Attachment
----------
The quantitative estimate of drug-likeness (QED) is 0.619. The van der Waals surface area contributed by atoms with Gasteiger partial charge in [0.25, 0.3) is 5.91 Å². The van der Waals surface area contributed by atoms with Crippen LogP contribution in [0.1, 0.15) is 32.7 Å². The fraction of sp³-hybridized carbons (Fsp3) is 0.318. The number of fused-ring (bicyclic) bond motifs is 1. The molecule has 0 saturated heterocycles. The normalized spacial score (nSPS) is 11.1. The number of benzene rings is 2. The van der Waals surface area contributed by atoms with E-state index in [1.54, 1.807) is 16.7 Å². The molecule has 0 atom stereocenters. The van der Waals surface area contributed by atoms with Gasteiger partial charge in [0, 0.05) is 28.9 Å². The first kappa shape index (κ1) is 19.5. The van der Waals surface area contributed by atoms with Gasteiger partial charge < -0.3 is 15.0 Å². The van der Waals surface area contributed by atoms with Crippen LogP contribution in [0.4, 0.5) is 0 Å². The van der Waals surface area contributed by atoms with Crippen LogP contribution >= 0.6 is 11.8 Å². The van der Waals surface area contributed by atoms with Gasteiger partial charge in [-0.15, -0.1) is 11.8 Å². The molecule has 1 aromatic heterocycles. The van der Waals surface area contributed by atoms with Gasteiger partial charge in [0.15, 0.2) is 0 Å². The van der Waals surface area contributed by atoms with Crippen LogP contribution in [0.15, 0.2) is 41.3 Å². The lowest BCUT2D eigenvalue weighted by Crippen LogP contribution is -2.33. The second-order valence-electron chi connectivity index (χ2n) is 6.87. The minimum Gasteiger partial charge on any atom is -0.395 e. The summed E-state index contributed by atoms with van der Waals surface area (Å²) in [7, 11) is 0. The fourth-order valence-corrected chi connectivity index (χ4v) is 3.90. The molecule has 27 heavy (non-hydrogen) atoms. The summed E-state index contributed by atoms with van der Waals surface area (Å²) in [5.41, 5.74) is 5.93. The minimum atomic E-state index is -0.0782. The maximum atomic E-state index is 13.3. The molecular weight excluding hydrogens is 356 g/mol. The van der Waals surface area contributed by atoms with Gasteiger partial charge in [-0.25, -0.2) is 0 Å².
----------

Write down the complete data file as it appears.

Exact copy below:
The quantitative estimate of drug-likeness (QED) is 0.619. The van der Waals surface area contributed by atoms with Gasteiger partial charge in [0.25, 0.3) is 5.91 Å². The van der Waals surface area contributed by atoms with Crippen LogP contribution in [0.1, 0.15) is 32.7 Å². The fraction of sp³-hybridized carbons (Fsp3) is 0.318. The number of fused-ring (bicyclic) bond motifs is 1. The molecule has 0 saturated heterocycles. The normalized spacial score (nSPS) is 11.1. The number of benzene rings is 2. The van der Waals surface area contributed by atoms with E-state index in [1.54, 1.807) is 16.7 Å². The molecule has 0 atom stereocenters. The van der Waals surface area contributed by atoms with Gasteiger partial charge in [0, 0.05) is 28.9 Å². The first kappa shape index (κ1) is 19.5. The van der Waals surface area contributed by atoms with Gasteiger partial charge < -0.3 is 15.0 Å². The van der Waals surface area contributed by atoms with Crippen LogP contribution in [0.4, 0.5) is 0 Å². The van der Waals surface area contributed by atoms with Crippen LogP contribution >= 0.6 is 11.8 Å². The van der Waals surface area contributed by atoms with Gasteiger partial charge in [-0.15, -0.1) is 11.8 Å². The molecule has 1 aromatic heterocycles. The van der Waals surface area contributed by atoms with Gasteiger partial charge in [0.15, 0.2) is 0 Å². The van der Waals surface area contributed by atoms with Crippen LogP contribution in [0.15, 0.2) is 41.3 Å². The lowest BCUT2D eigenvalue weighted by Crippen LogP contribution is -2.33. The second-order valence-electron chi connectivity index (χ2n) is 6.87. The minimum Gasteiger partial charge on any atom is -0.395 e. The summed E-state index contributed by atoms with van der Waals surface area (Å²) in [7, 11) is 0. The fourth-order valence-corrected chi connectivity index (χ4v) is 3.90. The molecule has 27 heavy (non-hydrogen) atoms. The summed E-state index contributed by atoms with van der Waals surface area (Å²) in [5.41, 5.74) is 5.93. The minimum atomic E-state index is -0.0782. The maximum atomic E-state index is 13.3. The molecular weight excluding hydrogens is 356 g/mol. The van der Waals surface area contributed by atoms with Gasteiger partial charge in [-0.25, -0.2) is 0 Å².